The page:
We’ve survived despite being underschooled, underemployed and underpaid. 2021 felt like hell on earth, and yet we survived it too. 2022 looks to be no different — the year hasn’t even begun yet and the government has already started waving the white flag on COVID-19, not to mention the upcoming midterm elections — and guess what? We’ll still be here 12 months from now.

So bring on the 2022 desmadre!

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Things we dug this year that we think you should check out

I can’t think of another story that my editor and I talked about more this year than Tina Vazquez’s personal essay for the Lily about becoming her father’s retirement plan. It’s so honest and beautifully written, I find myself recommending it to people any chance I get.

— There are so many things to love about Isabelia Herrera’s New York Times report on the city’s Dominican sound-system subculture. The visual presentation and her prose make you feel like you’re standing next to a wall of speakers blowing out your ear drums.

— 2021 marked the anniversary of two culturally significant sporting events: 40 years since Fernandomania and 25 years since the Julio César Chavez vs. Oscar De La Hoya fight. The Los Angeles Times Sports staff had phenomenal coverage of both in the shape of a multi-episode documentary for the former and a fantastic oral history on the latter.

— Much has been written about the Great Resignation, the trend of people quitting their jobs because of the pandemic. Refinery 29 spoke to several Latinas, the group who left the workforce at a higher rate than any other in 2021, on why they did it.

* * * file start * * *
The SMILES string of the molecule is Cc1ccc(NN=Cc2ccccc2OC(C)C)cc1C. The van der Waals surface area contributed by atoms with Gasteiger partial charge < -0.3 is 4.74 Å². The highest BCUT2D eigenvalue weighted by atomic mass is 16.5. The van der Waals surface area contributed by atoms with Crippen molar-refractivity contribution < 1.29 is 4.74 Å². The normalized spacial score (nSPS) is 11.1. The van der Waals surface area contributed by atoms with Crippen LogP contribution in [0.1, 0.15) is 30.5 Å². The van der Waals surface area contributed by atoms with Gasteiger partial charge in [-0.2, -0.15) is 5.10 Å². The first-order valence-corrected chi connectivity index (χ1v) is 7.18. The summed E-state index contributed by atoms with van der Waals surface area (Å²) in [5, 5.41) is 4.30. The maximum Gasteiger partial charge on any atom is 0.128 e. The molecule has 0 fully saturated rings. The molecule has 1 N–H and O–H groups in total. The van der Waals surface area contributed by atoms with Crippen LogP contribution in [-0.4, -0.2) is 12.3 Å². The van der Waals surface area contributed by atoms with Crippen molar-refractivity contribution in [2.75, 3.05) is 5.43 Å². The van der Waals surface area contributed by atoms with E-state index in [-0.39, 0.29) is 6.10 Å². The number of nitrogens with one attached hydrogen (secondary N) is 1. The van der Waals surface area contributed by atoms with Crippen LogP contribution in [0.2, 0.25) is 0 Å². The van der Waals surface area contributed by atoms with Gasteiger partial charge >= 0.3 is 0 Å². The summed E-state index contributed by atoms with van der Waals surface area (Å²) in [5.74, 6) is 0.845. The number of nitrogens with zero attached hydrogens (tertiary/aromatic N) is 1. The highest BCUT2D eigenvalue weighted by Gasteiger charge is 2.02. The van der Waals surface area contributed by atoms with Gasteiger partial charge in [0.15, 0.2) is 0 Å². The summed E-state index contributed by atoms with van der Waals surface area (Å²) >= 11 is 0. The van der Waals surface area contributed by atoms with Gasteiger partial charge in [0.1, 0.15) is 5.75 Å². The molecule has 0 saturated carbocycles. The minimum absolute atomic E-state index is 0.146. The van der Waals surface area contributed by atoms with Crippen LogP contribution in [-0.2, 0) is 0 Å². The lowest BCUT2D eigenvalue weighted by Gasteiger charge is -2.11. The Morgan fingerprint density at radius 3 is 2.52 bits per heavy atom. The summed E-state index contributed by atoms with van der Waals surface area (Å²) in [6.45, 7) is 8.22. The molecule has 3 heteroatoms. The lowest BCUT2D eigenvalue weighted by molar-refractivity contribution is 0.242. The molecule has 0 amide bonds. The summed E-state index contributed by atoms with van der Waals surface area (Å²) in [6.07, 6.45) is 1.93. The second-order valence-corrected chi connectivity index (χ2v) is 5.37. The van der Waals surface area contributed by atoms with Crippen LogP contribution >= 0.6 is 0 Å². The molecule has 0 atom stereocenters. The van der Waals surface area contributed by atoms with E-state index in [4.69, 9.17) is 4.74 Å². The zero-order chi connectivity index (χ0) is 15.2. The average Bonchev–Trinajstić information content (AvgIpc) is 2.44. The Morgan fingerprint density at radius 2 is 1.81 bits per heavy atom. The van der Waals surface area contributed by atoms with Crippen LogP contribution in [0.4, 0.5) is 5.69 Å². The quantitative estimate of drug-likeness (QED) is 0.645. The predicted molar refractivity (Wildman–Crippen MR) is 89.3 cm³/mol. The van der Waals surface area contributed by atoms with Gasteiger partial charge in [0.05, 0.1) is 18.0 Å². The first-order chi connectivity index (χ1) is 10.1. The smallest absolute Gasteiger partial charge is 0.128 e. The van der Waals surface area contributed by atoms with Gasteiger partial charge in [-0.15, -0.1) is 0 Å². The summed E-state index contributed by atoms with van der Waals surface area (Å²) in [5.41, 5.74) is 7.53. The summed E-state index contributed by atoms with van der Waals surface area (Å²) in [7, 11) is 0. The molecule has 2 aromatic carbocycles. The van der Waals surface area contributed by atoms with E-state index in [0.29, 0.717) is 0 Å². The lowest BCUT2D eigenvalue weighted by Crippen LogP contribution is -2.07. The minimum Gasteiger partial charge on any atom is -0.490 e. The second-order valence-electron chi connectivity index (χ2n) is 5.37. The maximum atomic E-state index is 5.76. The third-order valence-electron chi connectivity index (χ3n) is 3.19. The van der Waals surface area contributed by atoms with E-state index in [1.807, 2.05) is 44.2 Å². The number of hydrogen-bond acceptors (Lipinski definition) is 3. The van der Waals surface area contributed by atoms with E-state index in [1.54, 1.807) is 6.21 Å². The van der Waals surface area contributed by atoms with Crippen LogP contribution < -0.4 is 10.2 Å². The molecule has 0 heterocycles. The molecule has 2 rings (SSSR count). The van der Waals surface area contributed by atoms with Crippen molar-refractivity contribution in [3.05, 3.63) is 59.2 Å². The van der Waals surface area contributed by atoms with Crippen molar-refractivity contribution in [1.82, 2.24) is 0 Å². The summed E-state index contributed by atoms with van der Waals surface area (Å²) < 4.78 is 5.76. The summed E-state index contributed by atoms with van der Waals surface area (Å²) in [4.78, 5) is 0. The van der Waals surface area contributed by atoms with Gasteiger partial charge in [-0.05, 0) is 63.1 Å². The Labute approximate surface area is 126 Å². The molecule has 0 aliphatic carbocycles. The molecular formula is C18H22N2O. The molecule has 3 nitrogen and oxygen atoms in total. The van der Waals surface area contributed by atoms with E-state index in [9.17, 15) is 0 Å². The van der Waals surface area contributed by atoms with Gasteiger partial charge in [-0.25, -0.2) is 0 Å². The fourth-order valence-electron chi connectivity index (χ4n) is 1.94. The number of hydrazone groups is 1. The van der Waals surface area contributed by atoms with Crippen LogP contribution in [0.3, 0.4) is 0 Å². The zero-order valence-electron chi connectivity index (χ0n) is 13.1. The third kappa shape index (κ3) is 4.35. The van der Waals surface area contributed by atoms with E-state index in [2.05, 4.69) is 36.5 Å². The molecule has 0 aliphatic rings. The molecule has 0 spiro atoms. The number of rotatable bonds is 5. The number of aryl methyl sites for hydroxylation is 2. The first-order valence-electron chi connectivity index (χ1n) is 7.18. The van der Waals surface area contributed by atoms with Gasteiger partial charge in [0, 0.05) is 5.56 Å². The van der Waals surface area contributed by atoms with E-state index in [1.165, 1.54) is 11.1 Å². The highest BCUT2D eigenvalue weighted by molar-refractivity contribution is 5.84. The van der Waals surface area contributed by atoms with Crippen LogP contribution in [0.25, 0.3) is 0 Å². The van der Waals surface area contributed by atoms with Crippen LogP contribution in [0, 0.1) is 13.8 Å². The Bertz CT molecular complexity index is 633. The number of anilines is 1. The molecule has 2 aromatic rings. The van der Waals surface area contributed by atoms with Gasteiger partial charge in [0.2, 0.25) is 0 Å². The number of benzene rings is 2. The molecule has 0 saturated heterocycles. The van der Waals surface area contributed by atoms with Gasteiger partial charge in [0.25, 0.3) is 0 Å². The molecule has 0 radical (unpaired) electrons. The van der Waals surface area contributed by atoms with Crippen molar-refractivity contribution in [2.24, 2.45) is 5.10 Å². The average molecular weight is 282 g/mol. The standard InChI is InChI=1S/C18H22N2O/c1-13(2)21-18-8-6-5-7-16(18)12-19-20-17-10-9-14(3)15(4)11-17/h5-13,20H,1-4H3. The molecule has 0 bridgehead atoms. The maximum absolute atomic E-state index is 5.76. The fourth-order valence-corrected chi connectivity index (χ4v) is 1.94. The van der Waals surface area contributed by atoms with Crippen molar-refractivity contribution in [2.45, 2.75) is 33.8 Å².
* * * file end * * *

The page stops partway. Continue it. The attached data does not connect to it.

— This is really dumb, but earlier this month I made a joke on Twitter about putting together a thread of my favorite Mexican memes y mamadas of the year, but then I got bored enough that I actually did it.

— This year my colleague Karen Garcia launched a series of utility stories that center on Latinx mental health. So far she’s written about first-generation trauma and on the importance of finding a culturally competent therapist.

— Two weeks ago, Marvel released “Marvel Voices: Comunidades #1,” a one-off collection of stories featuring Latinx superheroes written and drawn by Latinx writers and artists. I’ve read it during this holiday break, and let me tell you, having the likes of White Tiger, Anya Corazon and Miles Morales all in one book is a beautiful thing.

— It was a good year for Latinx podcasts. Six of them were named to the Atlantic’s list of 50 best podcasts of 2021: Futuro Media’s “Anything for Selena,” “La Brega,” “Suave” and “Loud”; “Smoke Screen: The Sellout”; and “The Wild.”

— I’ve been visiting family during the holidays, and one of the more fascinating things about being home has been discovering my mom’s obsession with Turkish dramas dubbed in Spanish. It turns out she’s not the only one.

The best thing on the Latinternet: No, you’re crying.

It’s been five days since I first came across this TikTok of a middle-aged Latina woman breaking down after opening a Christmas gift and finding a doll, the first she’s ever had, and it still turns me into a puddle of tears every time I watch it. I think it’s because it makes me realize how much adulthood really is about healing your inner child.

And now, for something a little different...

A GIF of an illustration of a tamale on a plate with a bow.
“Tamales really are a gift our families give us.”
(Jade Cuevas / Los Angeles Times)

Jade Cuevas is an art director and illustrator for the Los Angeles Times. Originally from San Antonio, Texas, her work often makes use of bright colors and playful textures that remind her of childhood.

“This piece is a nod to something my grandpa said about tamales one Christmas that I never forgot: ‘I got y'all dozens of presents! And you can unwrap as many as you want!’ Hearing that as a kid made me want to roll my eyes, but as I’ve grown up, I’ve learned how to make tamales and seen how much effort and time are put into them. They really are a gift our families give us.”

Are you a Latinx artist? We want your help telling our stories. Send us your pitches for illustrations, comics, GIFs and more! Email our art director at martina.ibanezbaldor@latimes.com.